Servant Leadership

Season #1

You are listening to the Spark influence podcast with Spark Media Founders Peter and Misty Phillip. Spark Influence is a podcast about living a life with intention in marriage, family, ministry, and as business leaders. The show is brought to you by the Spark Media Podcast network. Visit Spark Media.Ventures for more inspiring Christian podcasts. "Leadership is not a rank or a position; it is a choice – a choice to look after the person to the left of us & the person to the right of us." — Simon Sinek

Peter and Misty Phillip discuss the idea of Servant Leadership in family, business, and spiritual life. They discuss how servant leadership has been modeled for them by family and church leaders and how they've implemented this practice in their life and leadership. What is servant leadership? Jesus modeled servant leadership for us admirably in how we lead others. Put the last first and the first last. You put others before you. You become the example. Lifting everyone else up and looking after growing, mentoring, and leading others. James and John wanted a position in Heaven, but Jesus chastised them. Saying, "But whoever would be great among you must be your servant, 44 and whoever would be first among you must be slave of all. 45 For even the Son of Man came not to be served but to serve, and to give his life as a ransom for many." Jesus was the suffering servant who lived on a mission to do the Father's will to lay down his life as a ransom, a sacrifice, and a propitiation. True leaders put others first. People think servant leadership is just about the workplace. Peter says, "There are a lot of bosses, not a lot of leaders." Military leaders and moms alike eat last. "A mom is a good example of servant leadership where your concern and your goal is to raise up and empower, and help, and grow and shepherd and mentor." Peter learned servant leadership from his Father, who was honorable, moral, and upright. Peter says, "If you apply that across-the-board if you have that same level across your personal life, your business life, your friend life, right that's servant leadership is reflecting and all the things that you do." Misty brings up the Golden Rule: treat others as we want to be.

They discuss leadership skills and an example of servant leadership. Being a hard worker is not the same as being a good leader. When leaders trust their employees, they empower them with the tools they need to do their job. Larry Hack surrounded himself with intelligent people and empowered them to do a great job. He was a great leader and a champion of his team. Larry is a man of faith and brings that faith element into the workplace. Misty says, "It is a principle that we live out where ever we are home or in the office." A problem they've seen with leaders is the sin of pride. People care about themselves and what can help them, not building others up. Pride is treacherous—a prideful leader who wants to take all the credit for others' work to build themselves up. In a relationship, one of the spouses is selfish. It becomes a tango between pride and narcissism. The goal should be supporting others. In his consulting, Peter often says he is in the hero business, which means he wants his client to be the hero. He is there to raise them, grow them, and help them.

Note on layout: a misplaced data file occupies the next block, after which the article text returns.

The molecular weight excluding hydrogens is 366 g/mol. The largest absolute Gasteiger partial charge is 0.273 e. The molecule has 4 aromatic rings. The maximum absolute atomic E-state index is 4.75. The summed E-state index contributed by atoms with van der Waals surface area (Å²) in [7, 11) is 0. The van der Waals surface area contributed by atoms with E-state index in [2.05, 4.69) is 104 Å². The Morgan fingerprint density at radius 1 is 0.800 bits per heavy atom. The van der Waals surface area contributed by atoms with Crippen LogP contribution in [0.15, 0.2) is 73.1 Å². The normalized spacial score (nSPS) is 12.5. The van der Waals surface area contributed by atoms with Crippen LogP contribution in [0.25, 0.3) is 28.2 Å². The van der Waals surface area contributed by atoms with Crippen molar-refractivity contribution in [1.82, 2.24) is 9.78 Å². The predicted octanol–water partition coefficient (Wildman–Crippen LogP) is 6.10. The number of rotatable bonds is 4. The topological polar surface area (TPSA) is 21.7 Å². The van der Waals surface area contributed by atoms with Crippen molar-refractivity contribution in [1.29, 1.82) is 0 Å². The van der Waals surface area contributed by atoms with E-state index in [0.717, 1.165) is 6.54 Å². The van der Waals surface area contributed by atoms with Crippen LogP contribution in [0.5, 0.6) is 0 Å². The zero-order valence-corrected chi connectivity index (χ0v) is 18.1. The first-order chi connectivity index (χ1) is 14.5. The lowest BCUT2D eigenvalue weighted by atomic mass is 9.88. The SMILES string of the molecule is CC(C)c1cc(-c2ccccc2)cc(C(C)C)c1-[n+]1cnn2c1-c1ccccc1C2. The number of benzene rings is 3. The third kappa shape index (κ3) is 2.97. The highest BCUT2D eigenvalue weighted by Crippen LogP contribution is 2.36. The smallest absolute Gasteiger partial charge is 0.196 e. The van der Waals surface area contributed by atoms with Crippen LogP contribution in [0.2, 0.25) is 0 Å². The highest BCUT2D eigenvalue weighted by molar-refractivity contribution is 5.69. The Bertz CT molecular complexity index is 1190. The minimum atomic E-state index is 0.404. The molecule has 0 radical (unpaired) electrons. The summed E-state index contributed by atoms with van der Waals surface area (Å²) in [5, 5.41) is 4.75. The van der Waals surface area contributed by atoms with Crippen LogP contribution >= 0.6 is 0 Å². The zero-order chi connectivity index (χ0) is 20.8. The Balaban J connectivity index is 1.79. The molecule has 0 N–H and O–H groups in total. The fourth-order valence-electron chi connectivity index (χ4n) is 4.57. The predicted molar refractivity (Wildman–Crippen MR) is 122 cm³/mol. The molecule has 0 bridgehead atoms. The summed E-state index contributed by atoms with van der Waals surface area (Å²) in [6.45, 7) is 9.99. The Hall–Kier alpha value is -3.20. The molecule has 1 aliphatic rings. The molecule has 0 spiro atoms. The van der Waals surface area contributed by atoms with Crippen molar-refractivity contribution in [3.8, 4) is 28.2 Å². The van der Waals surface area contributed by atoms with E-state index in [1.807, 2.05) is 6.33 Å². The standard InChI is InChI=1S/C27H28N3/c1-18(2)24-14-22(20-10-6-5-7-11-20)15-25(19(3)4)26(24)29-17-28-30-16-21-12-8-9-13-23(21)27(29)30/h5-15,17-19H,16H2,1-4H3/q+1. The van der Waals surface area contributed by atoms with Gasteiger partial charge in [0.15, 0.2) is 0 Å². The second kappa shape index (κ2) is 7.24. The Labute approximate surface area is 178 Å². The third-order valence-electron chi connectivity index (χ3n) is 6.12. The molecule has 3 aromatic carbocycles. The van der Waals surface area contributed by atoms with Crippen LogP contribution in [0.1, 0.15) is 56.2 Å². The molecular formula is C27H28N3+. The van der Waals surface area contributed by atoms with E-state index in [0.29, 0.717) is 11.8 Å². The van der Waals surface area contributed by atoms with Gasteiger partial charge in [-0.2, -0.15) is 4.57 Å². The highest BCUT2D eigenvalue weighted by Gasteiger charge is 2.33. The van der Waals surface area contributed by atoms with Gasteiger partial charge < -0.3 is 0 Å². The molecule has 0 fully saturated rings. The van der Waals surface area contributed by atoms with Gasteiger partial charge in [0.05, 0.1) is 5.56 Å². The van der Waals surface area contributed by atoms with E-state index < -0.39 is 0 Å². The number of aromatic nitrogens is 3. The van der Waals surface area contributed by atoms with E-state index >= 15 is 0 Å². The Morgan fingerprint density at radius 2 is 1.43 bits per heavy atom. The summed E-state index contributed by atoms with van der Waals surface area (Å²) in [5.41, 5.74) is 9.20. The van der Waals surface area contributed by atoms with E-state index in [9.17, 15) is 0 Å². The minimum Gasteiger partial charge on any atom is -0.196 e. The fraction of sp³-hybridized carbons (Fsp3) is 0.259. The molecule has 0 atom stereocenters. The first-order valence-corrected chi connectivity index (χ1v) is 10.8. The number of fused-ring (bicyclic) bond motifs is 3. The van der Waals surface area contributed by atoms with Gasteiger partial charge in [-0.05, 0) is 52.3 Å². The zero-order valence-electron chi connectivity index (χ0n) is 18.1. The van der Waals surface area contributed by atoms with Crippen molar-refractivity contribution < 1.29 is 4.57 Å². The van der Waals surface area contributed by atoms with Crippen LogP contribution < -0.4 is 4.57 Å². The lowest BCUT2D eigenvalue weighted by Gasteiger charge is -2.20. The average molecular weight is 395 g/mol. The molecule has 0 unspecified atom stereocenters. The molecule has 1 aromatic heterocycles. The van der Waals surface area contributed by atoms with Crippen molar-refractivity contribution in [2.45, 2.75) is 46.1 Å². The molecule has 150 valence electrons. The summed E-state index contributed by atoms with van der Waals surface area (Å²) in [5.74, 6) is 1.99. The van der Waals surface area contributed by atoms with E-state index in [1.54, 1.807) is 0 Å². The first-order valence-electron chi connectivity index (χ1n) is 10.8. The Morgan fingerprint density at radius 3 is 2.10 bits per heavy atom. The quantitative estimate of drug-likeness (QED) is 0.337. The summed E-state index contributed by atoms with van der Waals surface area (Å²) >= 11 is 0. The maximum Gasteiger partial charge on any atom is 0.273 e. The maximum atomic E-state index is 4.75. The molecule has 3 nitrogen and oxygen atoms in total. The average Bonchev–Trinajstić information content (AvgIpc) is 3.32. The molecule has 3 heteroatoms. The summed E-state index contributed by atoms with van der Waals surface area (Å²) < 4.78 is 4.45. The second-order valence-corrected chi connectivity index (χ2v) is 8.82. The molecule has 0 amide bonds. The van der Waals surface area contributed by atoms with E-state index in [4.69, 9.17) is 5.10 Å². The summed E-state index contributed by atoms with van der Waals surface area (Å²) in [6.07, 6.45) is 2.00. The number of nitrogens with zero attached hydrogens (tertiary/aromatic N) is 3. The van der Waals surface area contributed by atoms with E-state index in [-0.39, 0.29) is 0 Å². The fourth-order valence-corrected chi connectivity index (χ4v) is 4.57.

Misty talks about winning your husband over without saying a word, even when he is not a good leader, and applying Biblical principles to your relationship. Peter shares the story of his brain cancer and how his boss Larry handled the situation. Misty recalls the eulogy given by Jeffrey Hildebrandt of Hilcorp for Peter's dad, and it was all about servant leadership. Peter and Misty close the show with the idea that people just want to be seen and heard. Connecting with people, creating empathy, being present with them, acknowledging and treating others the way you want to be treated. Ideas Behind Servant Leadership "Good leaders must first become good servants." The ideas behind servant leadership are ancient, but Robert K. Greenleaf is the person who first articulated them for our time. Many entrepreneurs aim for what Robert Greenleaf first described in his essay The Servant as a Leader. As he put it, "servant leadership "begins with the natural feeling that one wants to serve, to serve first. Then conscious choice brings one to aspire to lead. That person is sharply different from one who is leader first, perhaps because of the need to assuage an unusual power drive or to acquire material possessions." - Robert Greenleaf Resources Mark 10: 35-45 ESV 35 And James and John, the sons of Zebedee, came up to him and said to him, "Teacher, we want you to do for us whatever we ask of you." 36 And he said to them, "What do you want me to do for you?" 37 And they said to him, "Grant us to sit, one at your right hand and one at your left, in your glory." 38 Jesus said to them, "You do not know what you are asking. Are you able to drink the cup that I drink, or to be baptized with the baptism with which I am baptized?" 39 And they said to him, "We are able." And Jesus said to them, "The cup that I drink you will drink, and with the baptism with which I am baptized, you will be baptized, 40 but to sit at my right hand or at my left is not mine to grant, but it is for those for whom it has been prepared." 41 And when the ten heard it, they began to be indignant at James and John. 42 And Jesus called them to him and said to them, "You know that those who are considered rulers of the Gentiles lord it over them, and their great ones exercise authority over them. 43 But it shall not be so among you. But whoever would be great among you must be your servant,[d] 44 and whoever would be first among you must be slave[e] of all. 45 For even the Son of Man came not to be served but to serve, and to give his life as a ransom for many."